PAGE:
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Noob here looking for help deciding wether to purchase a new crate motor or do an engine re-fresh

Discussion in 'Engine & Performance' started by Giant Rock, Jun 1, 2021.

  1. John Nes

    John Nes Full Access Member

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    This.
     
  2. DoubleDingo

    DoubleDingo When In Doubt, Throttle Out

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    For what it's worth, living here isn't as bad as you make it out to be. Yeah the liberal communists have ruined it on the political level, but there are plenty mountains, deserts, backyards, properties to do whatever one pleases. Much like everywhere else in the country. It's not like we can't get acetone, or other solvents, just can't get them pre-blended for certain things like it came in the old days. Maybe living in Los Angeles or San Francisco it's tighter restrictions because of higher communist populations?

    Yes, the communists have ruined this state, but there are still tons of great things to do here. My main one is camping at 8,000 feet elevation, dry, cool, comfortable, clear skies, awesome. I can name numerous states where you are camping near sea level, humid, hot, sticky. Still fun? Yes. More comfortable? No.
     
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  3. Raider L

    Raider L Full Access Member

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    @Giant Rock,

    What you need to do is to look at a whole variety of engines, in print, that have different configurations. Go online to the Summit Racing site, go to engines and look for what you would like to see. It shows every crate engine worth getting. Most of your GM basic 350's are about $6K Another choice are GM Goodwrench crate engines which are the best for reliability and durability. Go on line and look those up. They might be your best bet for cheapest to buy. And yes there are big blocks in the Summit engine section as well, from 502 cu. in. all the way to 562 cu. in. full bore racing engines I don't think you would need. You might take a look at 454 cu. in. basic engines which since you have a Surburban. This forum has a good tech section on engine stuff to.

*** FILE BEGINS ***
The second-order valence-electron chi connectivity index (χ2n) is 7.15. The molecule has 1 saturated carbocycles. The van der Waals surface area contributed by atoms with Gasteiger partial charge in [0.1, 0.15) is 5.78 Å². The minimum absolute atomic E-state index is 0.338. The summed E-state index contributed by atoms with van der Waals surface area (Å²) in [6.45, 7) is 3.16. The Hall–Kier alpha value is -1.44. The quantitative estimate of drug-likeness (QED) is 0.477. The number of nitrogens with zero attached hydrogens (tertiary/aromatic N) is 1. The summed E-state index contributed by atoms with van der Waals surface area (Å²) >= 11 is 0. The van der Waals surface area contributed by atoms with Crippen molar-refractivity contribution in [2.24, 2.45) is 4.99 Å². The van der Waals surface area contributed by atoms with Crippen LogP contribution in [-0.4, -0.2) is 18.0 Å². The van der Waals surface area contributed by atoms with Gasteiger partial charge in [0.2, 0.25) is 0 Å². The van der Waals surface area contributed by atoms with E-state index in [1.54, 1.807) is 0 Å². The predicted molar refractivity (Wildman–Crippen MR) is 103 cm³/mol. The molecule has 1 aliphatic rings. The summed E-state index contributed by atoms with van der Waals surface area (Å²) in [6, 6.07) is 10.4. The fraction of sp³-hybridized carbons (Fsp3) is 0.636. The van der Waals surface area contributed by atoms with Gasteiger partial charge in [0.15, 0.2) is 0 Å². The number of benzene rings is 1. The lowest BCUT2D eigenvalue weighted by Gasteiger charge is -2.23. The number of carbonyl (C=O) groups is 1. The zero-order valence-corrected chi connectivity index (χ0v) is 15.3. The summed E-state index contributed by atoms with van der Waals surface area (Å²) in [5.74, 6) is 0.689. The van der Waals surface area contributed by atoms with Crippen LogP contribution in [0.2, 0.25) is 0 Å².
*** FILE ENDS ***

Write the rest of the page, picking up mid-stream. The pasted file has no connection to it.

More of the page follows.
You may be better off rebuilding your engine yourself so you can build in whatever horse power you might need, and get a good machine shop who knows what they are doing. You can do a lot of it yourself, but things like cleaning and boring the engine you can't do. But you can make up the pistons, put the crank shaft in, put the cam and the push rods and all that yourself. There are just some things you have to have a machine shop do.

    You'd have fun building the engine yourself, and you'd learn a lot to. Get a friend, or your wife and kids, get the whole family in on it. You may not be able to drink as much beer with the kids around, so you may have to figure out some job they could do to get them out if the way for awhile. Lol
     
  4. DoubleDingo

    DoubleDingo When In Doubt, Throttle Out

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    If he changes the engine from what it came with from the factory, he also needs all of the emissions items from that engine and the vehicle it came from.

    He can get a new crate engine that'll match what his is, and then after the warranty, swap in a better cam and heads and it'll still pass emissions testing, both sniffer and visual, and the truck will run much stronger and cleaner.
     
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  5. DoubleDingo

    DoubleDingo When In Doubt, Throttle Out

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    20141108_112024.jpg

    Looks factory except for the intake and valve covers. Vortec heads, spreadbore vortec intake, 300hp/327 cam. The guy never says a word about it, and it passes with flying colors. And it runs really strong!
     
  6. Craig 85

    Craig 85 Full Access Member

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    A lot of guys get pre-98 diesels as they don't require smog here either.
     
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  7. Raider L

    Raider L Full Access Member

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    @DoubleDingo,

    Dang! I didn't even look to where he was from. I assumed everyone comes from a normal part of the country where you could drive whatever you wanted.